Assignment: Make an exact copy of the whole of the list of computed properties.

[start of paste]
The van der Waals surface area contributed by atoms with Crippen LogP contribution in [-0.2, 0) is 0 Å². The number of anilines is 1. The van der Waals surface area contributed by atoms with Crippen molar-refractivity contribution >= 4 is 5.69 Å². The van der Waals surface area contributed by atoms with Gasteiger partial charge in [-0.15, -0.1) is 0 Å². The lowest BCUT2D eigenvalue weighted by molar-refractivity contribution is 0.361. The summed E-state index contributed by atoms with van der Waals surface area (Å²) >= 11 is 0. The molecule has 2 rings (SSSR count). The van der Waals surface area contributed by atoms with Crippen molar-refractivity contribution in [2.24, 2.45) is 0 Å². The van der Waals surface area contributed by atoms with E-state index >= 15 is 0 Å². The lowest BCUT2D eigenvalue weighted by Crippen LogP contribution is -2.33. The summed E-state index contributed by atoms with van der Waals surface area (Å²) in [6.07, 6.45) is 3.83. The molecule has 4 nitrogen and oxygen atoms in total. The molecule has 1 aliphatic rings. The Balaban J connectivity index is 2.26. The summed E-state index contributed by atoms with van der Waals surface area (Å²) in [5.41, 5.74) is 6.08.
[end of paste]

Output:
The van der Waals surface area contributed by atoms with Crippen LogP contribution in [-0.2, 0) is 0 Å². The number of anilines is 1. The van der Waals surface area contributed by atoms with Crippen molar-refractivity contribution >= 4 is 5.69 Å². The van der Waals surface area contributed by atoms with Gasteiger partial charge in [-0.15, -0.1) is 0 Å². The lowest BCUT2D eigenvalue weighted by molar-refractivity contribution is 0.361. The summed E-state index contributed by atoms with van der Waals surface area (Å²) >= 11 is 0. The molecule has 2 rings (SSSR count). The van der Waals surface area contributed by atoms with Crippen molar-refractivity contribution in [2.24, 2.45) is 0 Å². The van der Waals surface area contributed by atoms with E-state index >= 15 is 0 Å². The lowest BCUT2D eigenvalue weighted by Crippen LogP contribution is -2.33. The summed E-state index contributed by atoms with van der Waals surface area (Å²) in [6.07, 6.45) is 3.83. The molecule has 4 nitrogen and oxygen atoms in total. The molecule has 1 aliphatic rings. The Balaban J connectivity index is 2.26. The summed E-state index contributed by atoms with van der Waals surface area (Å²) in [5.41, 5.74) is 6.08.